We recently held a contest targetted towards IT professionals in Asia where they had to answer one question. “How do we respond to jobs being replaced by technology?” and the winner would win him or herself a free trip to Ulaanbaatar, Mongolia to attend our second ConnectGov Leaders Summit with two free nights stay at Shangri-La Hotel. We had 2 consolation prizes of a book: Technology vs. Humanity: The coming clash between man and machine by Gerd Leonhard.
Within 3 weeks, we garnered many good responses that resulted in us increasing the number of consolation prize winners to 4.
The grand prize went to Brendan O’Neill, Director of IT Services from Seaco with his winning answer below.
How do we respond to jobs being replaced by technology?
It is hard to ignore the erosion and evolution of jobs by technology. Simple and repetitive tasks can now be done by robots, both physical and virtual. The rate of technological progress means that jobs built on routine will become candidates for automation. This may be welcome for unpleasant or dangerous tasks, but the effect on the workforce could be significant. So, what should we do?
From an individual perspective, now is the time to prepare for the changes ahead. Adaptability will be essential in the new workplace. Learn. Learn how to learn. Focus on skills that cannot be easily digitized. Strengthen human traits like creativity, making authentic connections, and asking questions that matter.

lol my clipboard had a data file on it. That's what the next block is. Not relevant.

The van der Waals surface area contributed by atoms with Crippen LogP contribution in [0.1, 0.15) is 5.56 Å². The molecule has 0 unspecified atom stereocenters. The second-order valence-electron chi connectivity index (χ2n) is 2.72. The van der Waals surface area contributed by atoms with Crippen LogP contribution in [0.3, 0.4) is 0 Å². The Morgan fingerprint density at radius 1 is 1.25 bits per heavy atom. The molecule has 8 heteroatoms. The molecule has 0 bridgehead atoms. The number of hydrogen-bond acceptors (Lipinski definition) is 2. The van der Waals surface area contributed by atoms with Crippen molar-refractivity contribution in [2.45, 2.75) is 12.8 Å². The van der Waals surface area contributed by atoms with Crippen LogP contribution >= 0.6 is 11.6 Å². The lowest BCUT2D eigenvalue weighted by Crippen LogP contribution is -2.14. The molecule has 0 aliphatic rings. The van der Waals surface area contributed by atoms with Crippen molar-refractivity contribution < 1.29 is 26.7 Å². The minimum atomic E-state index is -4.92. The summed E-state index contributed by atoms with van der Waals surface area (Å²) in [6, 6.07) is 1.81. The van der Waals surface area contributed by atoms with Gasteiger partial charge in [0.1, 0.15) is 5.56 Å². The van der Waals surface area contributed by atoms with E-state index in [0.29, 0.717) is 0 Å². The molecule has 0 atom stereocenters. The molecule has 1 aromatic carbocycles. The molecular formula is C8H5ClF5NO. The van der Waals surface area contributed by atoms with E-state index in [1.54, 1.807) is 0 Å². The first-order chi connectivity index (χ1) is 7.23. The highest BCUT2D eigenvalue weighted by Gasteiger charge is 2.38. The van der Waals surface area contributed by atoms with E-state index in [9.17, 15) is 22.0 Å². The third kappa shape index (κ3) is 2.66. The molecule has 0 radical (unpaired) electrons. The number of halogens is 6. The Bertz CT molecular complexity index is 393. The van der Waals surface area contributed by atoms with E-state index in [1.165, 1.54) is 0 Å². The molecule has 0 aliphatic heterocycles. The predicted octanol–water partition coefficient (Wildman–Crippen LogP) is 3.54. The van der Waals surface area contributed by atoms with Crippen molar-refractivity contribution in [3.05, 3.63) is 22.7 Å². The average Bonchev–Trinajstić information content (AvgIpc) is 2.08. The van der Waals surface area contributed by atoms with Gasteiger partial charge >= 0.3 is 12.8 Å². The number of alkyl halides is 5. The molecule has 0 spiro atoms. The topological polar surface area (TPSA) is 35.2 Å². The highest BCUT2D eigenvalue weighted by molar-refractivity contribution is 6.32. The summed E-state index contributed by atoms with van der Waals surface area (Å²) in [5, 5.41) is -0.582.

Businesses should explore technologies that enable human-to-machine collaboration; taking advantage of human traits and leaving productivity to the robots. The ‘sharing’ and ‘gig’ economies that we are entering will use more mobile and transient workforces. New adaptable organizational models such as holacracy could be the key to a fluid, intelligent business. Organizations that are poised for change will better adapt to emerging business models.
Governments must play their role by ensuring the spoils of technological progress are more evenly distributed. Whether by strengthening the social safety net, tax reform, or some form of universal basic income. They should rethink education strategy to place greater focus on creatively and collaboration. Do we need to know our multiplication tables, or do we need to learn how to solve problems?
Most importantly however, perhaps now is the time to reconsider the metrics by which we measure human progress. GDP measures output, but it does not tell us how happy our citizens are. We need instruments to measure well-being so that we can ensure a better future for people. Productivity after all, is for robots.
Consolation prize winners are
Phua Kai Hong